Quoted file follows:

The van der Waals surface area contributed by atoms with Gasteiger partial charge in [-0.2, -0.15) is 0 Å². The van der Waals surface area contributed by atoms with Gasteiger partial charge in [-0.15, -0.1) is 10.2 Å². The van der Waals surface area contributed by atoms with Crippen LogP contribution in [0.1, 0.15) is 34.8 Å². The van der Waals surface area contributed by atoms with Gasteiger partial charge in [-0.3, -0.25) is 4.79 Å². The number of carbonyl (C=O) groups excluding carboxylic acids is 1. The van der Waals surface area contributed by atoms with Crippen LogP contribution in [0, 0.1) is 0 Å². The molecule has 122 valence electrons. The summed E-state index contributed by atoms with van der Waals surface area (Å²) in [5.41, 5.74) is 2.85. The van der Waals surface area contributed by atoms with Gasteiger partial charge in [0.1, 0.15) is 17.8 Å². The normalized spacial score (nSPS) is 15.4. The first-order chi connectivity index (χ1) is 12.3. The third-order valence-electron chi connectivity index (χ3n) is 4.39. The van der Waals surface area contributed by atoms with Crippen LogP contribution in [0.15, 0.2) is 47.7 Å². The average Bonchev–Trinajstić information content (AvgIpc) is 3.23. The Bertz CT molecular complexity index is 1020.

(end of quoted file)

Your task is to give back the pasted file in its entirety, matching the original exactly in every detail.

The van der Waals surface area contributed by atoms with Gasteiger partial charge in [-0.2, -0.15) is 0 Å². The van der Waals surface area contributed by atoms with Gasteiger partial charge in [-0.15, -0.1) is 10.2 Å². The van der Waals surface area contributed by atoms with Crippen LogP contribution in [0.1, 0.15) is 34.8 Å². The van der Waals surface area contributed by atoms with Gasteiger partial charge in [-0.3, -0.25) is 4.79 Å². The number of carbonyl (C=O) groups excluding carboxylic acids is 1. The van der Waals surface area contributed by atoms with Crippen LogP contribution in [0, 0.1) is 0 Å². The molecule has 122 valence electrons. The summed E-state index contributed by atoms with van der Waals surface area (Å²) in [5.41, 5.74) is 2.85. The van der Waals surface area contributed by atoms with Gasteiger partial charge in [0.1, 0.15) is 17.8 Å². The normalized spacial score (nSPS) is 15.4. The first-order chi connectivity index (χ1) is 12.3. The third-order valence-electron chi connectivity index (χ3n) is 4.39. The van der Waals surface area contributed by atoms with Crippen LogP contribution in [0.15, 0.2) is 47.7 Å². The average Bonchev–Trinajstić information content (AvgIpc) is 3.23. The Bertz CT molecular complexity index is 1020.